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supCAT boards Mission

image of hand building a boat

supCAT boards builds handmade paddlecraft and provides materials and services that show people how to reconnect with their hands and the craft of making something they can use and enjoy on the water.

It's more than just a simple act of woodworking knowledge transfer. It is about relearning the act of patience. This most difficult of human traits is getting driven into extinction as more and more of what we want, we are able to get - right away, without the exquisite pleasure of watching something evolve as it is shaped by our own hands. The old ‘instant gratification’ thing. Personally, this very issue pops up every time I need to let epoxy cure, or glue harden, or a scarf joint dry. This slow movement through a project governed by things we cannot instantly control, is a value I appreciate more as I see how it is being lost in our culture.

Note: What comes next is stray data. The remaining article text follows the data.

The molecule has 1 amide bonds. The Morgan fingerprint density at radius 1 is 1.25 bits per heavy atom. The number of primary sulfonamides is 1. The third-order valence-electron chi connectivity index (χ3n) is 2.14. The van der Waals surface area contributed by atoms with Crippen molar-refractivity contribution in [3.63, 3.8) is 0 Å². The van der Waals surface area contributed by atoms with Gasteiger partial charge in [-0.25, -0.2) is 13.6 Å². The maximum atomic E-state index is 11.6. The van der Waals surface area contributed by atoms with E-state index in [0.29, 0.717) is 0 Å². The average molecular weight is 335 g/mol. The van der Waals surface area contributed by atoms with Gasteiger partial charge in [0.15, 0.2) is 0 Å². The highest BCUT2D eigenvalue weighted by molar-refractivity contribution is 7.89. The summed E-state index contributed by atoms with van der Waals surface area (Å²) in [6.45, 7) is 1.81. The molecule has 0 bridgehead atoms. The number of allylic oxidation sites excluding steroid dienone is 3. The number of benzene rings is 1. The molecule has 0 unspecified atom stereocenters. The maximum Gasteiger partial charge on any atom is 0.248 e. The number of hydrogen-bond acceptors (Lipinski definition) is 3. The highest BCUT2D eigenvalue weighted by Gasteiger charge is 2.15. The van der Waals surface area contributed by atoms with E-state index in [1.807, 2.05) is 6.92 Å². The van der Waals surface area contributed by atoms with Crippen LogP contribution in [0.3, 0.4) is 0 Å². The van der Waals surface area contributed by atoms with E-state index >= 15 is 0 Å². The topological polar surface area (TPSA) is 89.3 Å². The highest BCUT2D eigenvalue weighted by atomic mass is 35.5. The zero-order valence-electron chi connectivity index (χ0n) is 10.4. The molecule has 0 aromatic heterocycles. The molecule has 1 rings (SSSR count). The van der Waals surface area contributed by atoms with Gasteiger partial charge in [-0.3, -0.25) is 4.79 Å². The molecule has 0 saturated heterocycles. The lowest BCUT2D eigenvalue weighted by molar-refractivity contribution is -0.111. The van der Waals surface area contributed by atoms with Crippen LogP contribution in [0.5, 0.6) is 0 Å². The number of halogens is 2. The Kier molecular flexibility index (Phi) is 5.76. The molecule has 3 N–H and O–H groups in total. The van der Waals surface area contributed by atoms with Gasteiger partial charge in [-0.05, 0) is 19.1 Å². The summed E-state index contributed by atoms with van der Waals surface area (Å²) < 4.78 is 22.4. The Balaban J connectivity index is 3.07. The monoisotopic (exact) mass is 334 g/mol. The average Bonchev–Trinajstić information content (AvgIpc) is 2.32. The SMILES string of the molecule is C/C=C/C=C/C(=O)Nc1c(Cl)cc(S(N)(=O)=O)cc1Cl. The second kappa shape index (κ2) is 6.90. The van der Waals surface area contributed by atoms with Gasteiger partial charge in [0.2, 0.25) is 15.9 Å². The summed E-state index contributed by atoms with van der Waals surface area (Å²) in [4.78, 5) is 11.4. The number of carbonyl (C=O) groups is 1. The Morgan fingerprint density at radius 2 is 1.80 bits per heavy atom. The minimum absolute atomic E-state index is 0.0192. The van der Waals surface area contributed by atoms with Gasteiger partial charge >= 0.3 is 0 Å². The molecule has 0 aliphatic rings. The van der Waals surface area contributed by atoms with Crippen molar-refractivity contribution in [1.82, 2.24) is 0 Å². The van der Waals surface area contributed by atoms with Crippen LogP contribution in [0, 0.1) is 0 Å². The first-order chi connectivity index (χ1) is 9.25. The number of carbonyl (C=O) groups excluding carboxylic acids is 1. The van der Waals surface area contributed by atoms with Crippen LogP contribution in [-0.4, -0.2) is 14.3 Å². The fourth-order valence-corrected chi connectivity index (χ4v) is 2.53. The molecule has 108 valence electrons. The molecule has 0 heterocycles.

Another aspect I enjoy is the time and effort to see something in my head, before it is built. It gets deeper than that the more you practice this imagining skill. You start to see where one part may conflict with another. You start to see where you should do something now (e.g. add a support stringer) before you add more deck pieces because it will be much more difficult if you do it later. Which in turn brings in patience, because I am anxious to get the deck done and I do not want to stop, but I do because I have learned that adding the, e.g. deck support stringer, now will make my life easier tomorrow, even though my desire for instant gratification is delayed.

Finding design outside of Photoshop is another part of this wood working, boat building world that brings joy to the builder, or at least to this builder. Reclaimed wood, especially, serves to remind me that beauty is found in unexpected places. The iron stains left behind in wood from old, hand wrought, iron nails is my favorite example. The organic, asymmetrical nature of iron stains left behind in wood grain, to my eye, is beautiful, but you have to be using the materials and then (re)shaping them by hand or with the right tools to even see these old marks left behind by another set of human hands from 150+ years ago. And that's just an experience from reclaimed barn board. Redwood, cypress, etc., also offer their own stories. Great stuff!

It might be more than a mission statement, it might be a desire to share an outlook on life that keeps people grounded and enjoying the simple act of creating something with hands.